By Bernard Hickey
The Government's flagship development for new affordable homes in Auckland has increased its prices by as much as 13.4% to NZ$550,000, but had wanted to increase its prices by even more, Housing Minister Nick Smith said.
Smith said Cabinet had agreed to a range of prices set by the Hobsonville Point development in North West Auckland three years ago and had to approve the price increases.
"They wanted to increase the first band (from NZ$400,000) up to NZ$460,000. We pulled them back to NZ$450,000," Smith told reporters. This first band is for one bedroom homes.
"The second category they wanted to go up to NZ$522,000 (from NZ$450,000). We pulled them back to $500,000. And on the third category we were happy to have that sit at NZ$550,000 (up from NZ$485,000) because that aligned with the new HomeStart initiative," Smith said, adding the agreed increases averaged 4% per year over the three years. The second category is for two bedroom homes and the third for two/three bedroom homes.
Smith said the Government had always expected that prices would rise with the construction price index.
Smith said the Hobsonville homes were "very much in the affordable range."
"The issue for the government is again around supply. If we do not enable the Hobsonville company to be able to have realistic price points relative to the construction cost we risk the momentum of the project and bringing those 3,000 houses onstream as quickly as possible is very important," Smith said.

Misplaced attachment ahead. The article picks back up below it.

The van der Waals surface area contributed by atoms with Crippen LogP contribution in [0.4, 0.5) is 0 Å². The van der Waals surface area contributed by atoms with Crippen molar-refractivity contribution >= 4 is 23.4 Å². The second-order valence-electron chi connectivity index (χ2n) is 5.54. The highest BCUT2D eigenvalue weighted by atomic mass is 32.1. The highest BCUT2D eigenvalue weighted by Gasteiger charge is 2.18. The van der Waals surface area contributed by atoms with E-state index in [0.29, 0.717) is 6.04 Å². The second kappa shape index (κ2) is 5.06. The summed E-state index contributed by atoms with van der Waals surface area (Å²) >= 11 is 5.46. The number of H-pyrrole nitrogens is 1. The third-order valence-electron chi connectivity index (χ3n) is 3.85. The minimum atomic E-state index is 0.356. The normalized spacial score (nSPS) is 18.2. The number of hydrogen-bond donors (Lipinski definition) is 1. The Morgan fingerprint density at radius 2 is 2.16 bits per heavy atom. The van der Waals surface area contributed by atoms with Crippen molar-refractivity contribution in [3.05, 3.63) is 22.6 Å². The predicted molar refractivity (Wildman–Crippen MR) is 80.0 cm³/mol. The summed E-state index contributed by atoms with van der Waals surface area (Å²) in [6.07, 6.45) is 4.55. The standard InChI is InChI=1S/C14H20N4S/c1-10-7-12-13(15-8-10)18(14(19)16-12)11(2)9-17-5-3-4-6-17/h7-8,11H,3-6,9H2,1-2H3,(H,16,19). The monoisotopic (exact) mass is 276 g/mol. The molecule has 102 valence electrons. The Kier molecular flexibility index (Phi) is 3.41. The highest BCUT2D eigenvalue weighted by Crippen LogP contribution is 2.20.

The revamped KiwiSaver HomeStart subsidy was available from April 1 for first home buyers buying new homes worth no more than NZ$550,000.
Smith was then asked if a home costing 10 times an average income was afforable.
"A family on an average income in Auckland whose only savings is through the Kiwisaver scheme will, after a period of five years, be able to secure NZ$55,000 with their HomeStart grant, be eligible for a Welcome Home loan and be able to get into one of those properties," he said.
This would imply anyone buying a NZ$550,000 home would have to borrow NZ$495,000 or more than 6.3 times the disposable income of a young couple in Auckland West. They would be spending 35% of their disposable income on interest costs alone on such a mortgage.
Smith admitted it was more difficult for a first home byer wanting to get into the market now.
Smith agreed that the Government would have to look at increasing its NZ$550,000 Home Start threshold within the next year.
"We will monitor those numbers and if we think those thresholds need to be adjusted because it is acting as a barrier to first home owners being able to get a home, we will look at that then. We are not planning to do so until at least after a year," he said.
The scheme started on April 1.